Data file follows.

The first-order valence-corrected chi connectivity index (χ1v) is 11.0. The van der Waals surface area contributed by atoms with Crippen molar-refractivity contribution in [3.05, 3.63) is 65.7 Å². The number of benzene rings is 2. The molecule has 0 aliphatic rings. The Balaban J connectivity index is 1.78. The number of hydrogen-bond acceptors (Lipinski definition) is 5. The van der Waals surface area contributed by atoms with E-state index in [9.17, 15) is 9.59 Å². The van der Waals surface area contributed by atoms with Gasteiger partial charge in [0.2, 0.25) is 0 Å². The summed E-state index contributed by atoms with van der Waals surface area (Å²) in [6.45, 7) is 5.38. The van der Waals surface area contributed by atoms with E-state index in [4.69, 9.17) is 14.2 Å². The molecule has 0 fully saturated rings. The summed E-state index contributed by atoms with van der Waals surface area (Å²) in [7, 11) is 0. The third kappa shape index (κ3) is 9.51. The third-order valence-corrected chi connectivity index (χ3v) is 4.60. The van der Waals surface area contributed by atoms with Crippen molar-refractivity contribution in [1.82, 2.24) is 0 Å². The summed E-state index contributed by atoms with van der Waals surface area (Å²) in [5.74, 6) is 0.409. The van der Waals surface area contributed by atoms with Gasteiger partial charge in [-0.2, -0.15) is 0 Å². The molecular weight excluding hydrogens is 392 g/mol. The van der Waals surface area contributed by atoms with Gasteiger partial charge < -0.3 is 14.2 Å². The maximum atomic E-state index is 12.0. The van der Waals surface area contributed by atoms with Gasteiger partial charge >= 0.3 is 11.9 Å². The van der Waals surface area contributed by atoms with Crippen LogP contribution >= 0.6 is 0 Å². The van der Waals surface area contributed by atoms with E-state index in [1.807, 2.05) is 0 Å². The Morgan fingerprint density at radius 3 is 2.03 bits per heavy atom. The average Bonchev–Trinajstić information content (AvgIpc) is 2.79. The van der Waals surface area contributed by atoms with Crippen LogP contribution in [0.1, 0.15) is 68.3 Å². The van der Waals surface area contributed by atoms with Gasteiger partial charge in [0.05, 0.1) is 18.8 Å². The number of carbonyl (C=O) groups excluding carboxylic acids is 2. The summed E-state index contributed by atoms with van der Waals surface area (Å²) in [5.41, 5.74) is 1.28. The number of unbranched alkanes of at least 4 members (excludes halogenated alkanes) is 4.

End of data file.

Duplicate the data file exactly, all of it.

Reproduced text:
The first-order valence-corrected chi connectivity index (χ1v) is 11.0. The van der Waals surface area contributed by atoms with Crippen molar-refractivity contribution in [3.05, 3.63) is 65.7 Å². The number of benzene rings is 2. The molecule has 0 aliphatic rings. The Balaban J connectivity index is 1.78. The number of hydrogen-bond acceptors (Lipinski definition) is 5. The van der Waals surface area contributed by atoms with E-state index in [9.17, 15) is 9.59 Å². The van der Waals surface area contributed by atoms with Gasteiger partial charge in [0.2, 0.25) is 0 Å². The summed E-state index contributed by atoms with van der Waals surface area (Å²) in [6.45, 7) is 5.38. The van der Waals surface area contributed by atoms with E-state index in [4.69, 9.17) is 14.2 Å². The molecule has 0 fully saturated rings. The summed E-state index contributed by atoms with van der Waals surface area (Å²) in [7, 11) is 0. The third kappa shape index (κ3) is 9.51. The third-order valence-corrected chi connectivity index (χ3v) is 4.60. The van der Waals surface area contributed by atoms with Crippen molar-refractivity contribution in [1.82, 2.24) is 0 Å². The summed E-state index contributed by atoms with van der Waals surface area (Å²) in [5.74, 6) is 0.409. The van der Waals surface area contributed by atoms with Gasteiger partial charge in [-0.2, -0.15) is 0 Å². The molecular weight excluding hydrogens is 392 g/mol. The van der Waals surface area contributed by atoms with Gasteiger partial charge < -0.3 is 14.2 Å². The maximum atomic E-state index is 12.0. The van der Waals surface area contributed by atoms with Gasteiger partial charge >= 0.3 is 11.9 Å². The van der Waals surface area contributed by atoms with Crippen LogP contribution >= 0.6 is 0 Å². The van der Waals surface area contributed by atoms with E-state index in [1.807, 2.05) is 0 Å². The Morgan fingerprint density at radius 3 is 2.03 bits per heavy atom. The average Bonchev–Trinajstić information content (AvgIpc) is 2.79. The van der Waals surface area contributed by atoms with Crippen LogP contribution in [0.1, 0.15) is 68.3 Å². The van der Waals surface area contributed by atoms with Gasteiger partial charge in [0.05, 0.1) is 18.8 Å². The number of carbonyl (C=O) groups excluding carboxylic acids is 2. The summed E-state index contributed by atoms with van der Waals surface area (Å²) in [5.41, 5.74) is 1.28. The number of unbranched alkanes of at least 4 members (excludes halogenated alkanes) is 4.